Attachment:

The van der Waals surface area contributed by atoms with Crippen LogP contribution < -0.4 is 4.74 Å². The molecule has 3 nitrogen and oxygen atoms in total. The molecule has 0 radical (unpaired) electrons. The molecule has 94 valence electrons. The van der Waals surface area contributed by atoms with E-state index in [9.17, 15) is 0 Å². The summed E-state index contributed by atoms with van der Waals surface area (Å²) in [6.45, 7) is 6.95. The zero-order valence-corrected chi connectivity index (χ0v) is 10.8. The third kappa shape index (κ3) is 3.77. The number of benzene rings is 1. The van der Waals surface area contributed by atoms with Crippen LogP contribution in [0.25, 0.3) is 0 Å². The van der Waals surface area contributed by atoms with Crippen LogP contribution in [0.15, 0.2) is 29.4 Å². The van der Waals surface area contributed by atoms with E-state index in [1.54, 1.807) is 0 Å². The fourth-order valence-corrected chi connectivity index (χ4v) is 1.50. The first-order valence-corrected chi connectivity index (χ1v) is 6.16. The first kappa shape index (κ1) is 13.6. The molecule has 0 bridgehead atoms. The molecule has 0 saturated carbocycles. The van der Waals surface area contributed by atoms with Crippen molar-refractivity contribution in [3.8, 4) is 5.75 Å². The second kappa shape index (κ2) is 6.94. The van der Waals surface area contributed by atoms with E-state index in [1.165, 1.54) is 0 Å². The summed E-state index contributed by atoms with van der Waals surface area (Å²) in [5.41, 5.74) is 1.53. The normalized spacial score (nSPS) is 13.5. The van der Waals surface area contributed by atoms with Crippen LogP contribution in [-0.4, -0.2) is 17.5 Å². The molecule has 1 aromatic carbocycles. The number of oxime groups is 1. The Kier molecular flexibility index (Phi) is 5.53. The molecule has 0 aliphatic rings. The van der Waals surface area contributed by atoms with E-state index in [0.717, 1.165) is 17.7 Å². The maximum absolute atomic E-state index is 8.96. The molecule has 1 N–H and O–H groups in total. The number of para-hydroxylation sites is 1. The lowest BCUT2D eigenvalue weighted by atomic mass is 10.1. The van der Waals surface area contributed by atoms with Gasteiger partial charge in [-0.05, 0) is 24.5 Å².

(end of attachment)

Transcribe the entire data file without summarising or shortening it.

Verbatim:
The van der Waals surface area contributed by atoms with Crippen LogP contribution < -0.4 is 4.74 Å². The molecule has 3 nitrogen and oxygen atoms in total. The molecule has 0 radical (unpaired) electrons. The molecule has 94 valence electrons. The van der Waals surface area contributed by atoms with E-state index in [9.17, 15) is 0 Å². The summed E-state index contributed by atoms with van der Waals surface area (Å²) in [6.45, 7) is 6.95. The zero-order valence-corrected chi connectivity index (χ0v) is 10.8. The third kappa shape index (κ3) is 3.77. The number of benzene rings is 1. The van der Waals surface area contributed by atoms with Crippen LogP contribution in [0.25, 0.3) is 0 Å². The van der Waals surface area contributed by atoms with Crippen LogP contribution in [0.15, 0.2) is 29.4 Å². The van der Waals surface area contributed by atoms with E-state index in [1.54, 1.807) is 0 Å². The fourth-order valence-corrected chi connectivity index (χ4v) is 1.50. The first-order valence-corrected chi connectivity index (χ1v) is 6.16. The first kappa shape index (κ1) is 13.6. The molecule has 0 bridgehead atoms. The molecule has 0 saturated carbocycles. The van der Waals surface area contributed by atoms with Crippen molar-refractivity contribution in [3.8, 4) is 5.75 Å². The second kappa shape index (κ2) is 6.94. The van der Waals surface area contributed by atoms with E-state index in [1.165, 1.54) is 0 Å². The summed E-state index contributed by atoms with van der Waals surface area (Å²) in [5.41, 5.74) is 1.53. The normalized spacial score (nSPS) is 13.5. The van der Waals surface area contributed by atoms with Crippen LogP contribution in [-0.4, -0.2) is 17.5 Å². The molecule has 1 aromatic carbocycles. The number of oxime groups is 1. The Kier molecular flexibility index (Phi) is 5.53. The molecule has 0 aliphatic rings. The van der Waals surface area contributed by atoms with E-state index in [0.717, 1.165) is 17.7 Å². The maximum absolute atomic E-state index is 8.96. The molecule has 1 N–H and O–H groups in total. The number of para-hydroxylation sites is 1. The lowest BCUT2D eigenvalue weighted by atomic mass is 10.1. The van der Waals surface area contributed by atoms with Gasteiger partial charge in [-0.05, 0) is 24.5 Å².